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Modern logic design



About the author

Randy H.Kata, Professor of Electrical Engineering and Computer Science at the University of California, Berkeley, and Dean of the Department of Electrical Engineering and Computer Science. Fellow of ACM and IEEE, his research on computer system design and implementation is second to none. Because of his outstanding contributions, UMC (United Microelectronics Corporation) allocated special funds to support him in electrical engineering and computer science research. Professor Katz's recent research directions are wireless communications, mobile computing applications, distributed collaboration technologies, and video storage systems.

Introduction

In the 10 years since the publication of the first edition of this book, digital design technology has been continuously evolving. The first edition of this book focuses on the basic content, concepts and methods of digital logic design, and combines the current development of digital design technology, updates the corresponding hardware technology, and adds the latest knowledge of programmable logic technology. The design tool of electronic design automation is introduced, and some typical design examples are described by using the hardware description language Verilog which is currently dominant in digital logic design.

The first edition of this book keeps the focus on the basic content, concepts and methods of digital logic design, and combines the current development of digital design technology, updates the corresponding hardware technology, and adds the latest The knowledge of programming logic technology has also introduced design tools for electronic design automation. By using the current dominant hardware description language Verilog in digital logic design, some typical design examples are described to help readers and engineers use the hardware description language to make changes. In-depth digital system design. The book is divided into three parts: Chapter 1 is an overall overview of logic design; Chapters 2 to 5 cover the content of combinatorial logic; Chapters 6 to 10 are introductions to temporal logic.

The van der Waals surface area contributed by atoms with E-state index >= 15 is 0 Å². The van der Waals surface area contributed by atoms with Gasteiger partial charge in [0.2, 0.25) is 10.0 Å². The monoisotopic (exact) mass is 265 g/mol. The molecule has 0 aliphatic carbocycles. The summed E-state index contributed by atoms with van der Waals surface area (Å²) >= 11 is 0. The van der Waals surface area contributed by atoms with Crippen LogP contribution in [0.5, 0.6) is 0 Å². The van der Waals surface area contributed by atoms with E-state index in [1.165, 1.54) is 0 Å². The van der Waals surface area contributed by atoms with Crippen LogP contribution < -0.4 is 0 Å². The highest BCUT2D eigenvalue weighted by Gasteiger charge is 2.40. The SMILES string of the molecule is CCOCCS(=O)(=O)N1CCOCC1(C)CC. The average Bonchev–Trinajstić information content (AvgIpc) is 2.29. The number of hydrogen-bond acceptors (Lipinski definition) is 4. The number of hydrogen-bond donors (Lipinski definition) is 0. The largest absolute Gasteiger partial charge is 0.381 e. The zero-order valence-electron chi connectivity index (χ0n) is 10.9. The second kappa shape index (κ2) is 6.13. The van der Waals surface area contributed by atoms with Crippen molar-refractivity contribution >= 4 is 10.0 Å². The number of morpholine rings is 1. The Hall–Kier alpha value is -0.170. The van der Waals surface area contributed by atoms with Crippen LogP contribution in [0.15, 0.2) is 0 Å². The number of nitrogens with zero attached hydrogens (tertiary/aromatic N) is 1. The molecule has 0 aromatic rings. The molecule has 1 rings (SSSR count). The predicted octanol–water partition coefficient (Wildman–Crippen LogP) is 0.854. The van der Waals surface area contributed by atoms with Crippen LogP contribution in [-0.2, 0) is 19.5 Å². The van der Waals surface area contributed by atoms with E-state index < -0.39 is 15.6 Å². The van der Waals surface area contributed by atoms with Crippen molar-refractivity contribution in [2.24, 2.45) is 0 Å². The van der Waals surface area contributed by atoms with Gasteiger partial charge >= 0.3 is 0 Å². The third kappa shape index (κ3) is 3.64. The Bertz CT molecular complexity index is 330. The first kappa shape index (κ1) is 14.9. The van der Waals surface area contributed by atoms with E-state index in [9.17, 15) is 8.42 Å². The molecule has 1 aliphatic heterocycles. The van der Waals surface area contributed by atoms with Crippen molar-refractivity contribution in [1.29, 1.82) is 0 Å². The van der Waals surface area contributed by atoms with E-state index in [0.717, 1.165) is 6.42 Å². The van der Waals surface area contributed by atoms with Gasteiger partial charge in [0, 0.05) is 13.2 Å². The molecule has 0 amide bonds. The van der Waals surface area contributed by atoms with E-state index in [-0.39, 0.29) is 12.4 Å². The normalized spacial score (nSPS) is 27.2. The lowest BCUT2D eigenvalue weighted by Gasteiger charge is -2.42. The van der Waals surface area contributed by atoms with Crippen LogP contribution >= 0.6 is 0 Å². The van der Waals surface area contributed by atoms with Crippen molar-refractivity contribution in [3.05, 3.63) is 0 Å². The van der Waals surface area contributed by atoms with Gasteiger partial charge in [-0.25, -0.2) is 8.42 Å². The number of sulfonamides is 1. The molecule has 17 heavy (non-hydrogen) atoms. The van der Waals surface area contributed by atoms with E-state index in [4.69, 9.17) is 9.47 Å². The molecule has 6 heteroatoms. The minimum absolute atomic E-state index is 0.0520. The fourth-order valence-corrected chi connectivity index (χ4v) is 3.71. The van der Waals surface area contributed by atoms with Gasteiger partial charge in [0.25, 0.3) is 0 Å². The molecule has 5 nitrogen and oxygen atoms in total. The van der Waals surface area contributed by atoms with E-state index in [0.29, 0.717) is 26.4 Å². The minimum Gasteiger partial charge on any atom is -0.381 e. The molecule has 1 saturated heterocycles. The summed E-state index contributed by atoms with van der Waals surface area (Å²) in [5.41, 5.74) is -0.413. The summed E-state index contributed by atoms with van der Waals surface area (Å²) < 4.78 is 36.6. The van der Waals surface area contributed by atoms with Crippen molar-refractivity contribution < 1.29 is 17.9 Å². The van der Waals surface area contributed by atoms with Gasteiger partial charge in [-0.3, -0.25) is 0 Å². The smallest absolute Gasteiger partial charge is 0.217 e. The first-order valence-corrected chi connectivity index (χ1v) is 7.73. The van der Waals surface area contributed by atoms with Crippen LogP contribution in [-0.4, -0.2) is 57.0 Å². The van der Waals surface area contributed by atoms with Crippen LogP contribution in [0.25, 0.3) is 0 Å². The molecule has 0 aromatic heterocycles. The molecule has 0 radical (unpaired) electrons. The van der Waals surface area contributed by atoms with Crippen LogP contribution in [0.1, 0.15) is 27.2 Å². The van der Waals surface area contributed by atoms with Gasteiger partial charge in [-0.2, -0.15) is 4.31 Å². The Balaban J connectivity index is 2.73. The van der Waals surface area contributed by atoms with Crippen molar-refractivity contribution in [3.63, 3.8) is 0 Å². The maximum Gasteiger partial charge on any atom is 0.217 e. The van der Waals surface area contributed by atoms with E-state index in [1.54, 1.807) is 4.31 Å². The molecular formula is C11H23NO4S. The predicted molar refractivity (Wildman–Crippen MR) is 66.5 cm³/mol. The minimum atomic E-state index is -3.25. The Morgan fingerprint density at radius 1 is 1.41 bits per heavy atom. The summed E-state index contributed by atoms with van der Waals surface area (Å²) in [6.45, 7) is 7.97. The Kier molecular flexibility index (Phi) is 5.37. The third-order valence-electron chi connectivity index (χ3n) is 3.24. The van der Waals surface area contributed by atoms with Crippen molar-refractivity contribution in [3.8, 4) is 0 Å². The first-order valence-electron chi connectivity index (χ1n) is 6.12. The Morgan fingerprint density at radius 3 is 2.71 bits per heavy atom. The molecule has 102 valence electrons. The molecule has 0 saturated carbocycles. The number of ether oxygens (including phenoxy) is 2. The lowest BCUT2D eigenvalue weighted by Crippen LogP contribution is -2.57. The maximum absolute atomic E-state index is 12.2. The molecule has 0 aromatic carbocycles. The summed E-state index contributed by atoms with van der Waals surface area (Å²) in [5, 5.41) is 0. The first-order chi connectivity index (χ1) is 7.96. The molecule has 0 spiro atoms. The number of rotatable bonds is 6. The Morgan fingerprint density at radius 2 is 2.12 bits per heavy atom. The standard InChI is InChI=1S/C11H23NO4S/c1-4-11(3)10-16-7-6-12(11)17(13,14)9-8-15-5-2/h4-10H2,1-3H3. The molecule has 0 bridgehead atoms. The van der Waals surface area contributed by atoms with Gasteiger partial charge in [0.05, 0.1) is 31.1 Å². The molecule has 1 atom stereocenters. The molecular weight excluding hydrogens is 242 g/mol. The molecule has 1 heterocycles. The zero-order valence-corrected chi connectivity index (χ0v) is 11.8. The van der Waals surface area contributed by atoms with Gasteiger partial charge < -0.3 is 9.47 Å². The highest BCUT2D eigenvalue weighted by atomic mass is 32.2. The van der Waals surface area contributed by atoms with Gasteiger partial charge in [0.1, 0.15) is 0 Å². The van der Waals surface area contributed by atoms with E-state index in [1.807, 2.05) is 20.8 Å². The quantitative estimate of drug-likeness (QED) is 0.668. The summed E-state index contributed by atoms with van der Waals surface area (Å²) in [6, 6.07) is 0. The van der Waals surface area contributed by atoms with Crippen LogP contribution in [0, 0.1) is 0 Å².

The book has a reasonable structure, clearly defines concepts, technologies, tools and practical problems, provides a large number of design examples, and uses these examples to clearly discuss design experience and rules. This book is very suitable as a teaching material for digital logic design courses in colleges and universities, and can also be used as a reference book for engineering and technical personnel engaged in digital logic design.

Contents

Chapter 1 Introduction

1.1 A careful analysis of book titles

1.2 A brief history of logical design

< p>1.3 Calculation

1.4 Examples

Summary

In-depth reading

Exercises

Chapter 2 Combination Logic

2.1 The output is a function of the input

2.2 The laws and theorems of Boolean logic

2.3 The realization of the Boolean formula

2.4 Two-level logic

2.5 Two-level simplification motivation

2.6 Multi-level logic

2.7 Multi-level simplest motivation

Summary

In-depth reading

Exercises

Chapter 3 Combinational Logic Analysis

3.1 Two-level Simplification

3.2 Two-level Simplified Automation

3.3 Multi-level simplification

3.4 Multi-level simplification automation

3.5 Time response of combined network

3.6 Hardware description language

p>

Summary

In-depth reading

Exercises

Chapter 4 Combinatorial Logic Technology

4.1 History

< p>4.2 Basic logic elements

4.3 Two-level and multi-level logic

4.4 Other logics that are not gate circuits

Summary

In-depth Reading

Exercises

Chapter 5 Case Study of Combinatorial Logic Design

5.1 Design Process

5.2 Simple Process Wire Control Problem< /p>

5.3 Telephone keyboard decoder

5.4 Leap year calculator

5.5 Logical function unit

5.6 Adder design

< p>5.7 Arithmetic and logic unit design

5.8 Combination multiplier

Summary

In-depth reading

Exercises

Chapter 6 Timing Logic Design

6.1 Basic Timing Logic Unit

6.2 Timing Design Methodology

6.3 Register

6.4 Hardware Description Language

Summary

In-depth reading

Exercises

Chapter 7 Finite State Machine

7.1 Counter

Chapter 8 Analysis of Finite State Machines

Chapter 9 Sequential Logic Technology

Chapter 10 Case Study of Sequential Logic Design

Appendix A Number System

Appendix B Basic Electronic Circuits

Appendix C Trigger Types

Index< /p>

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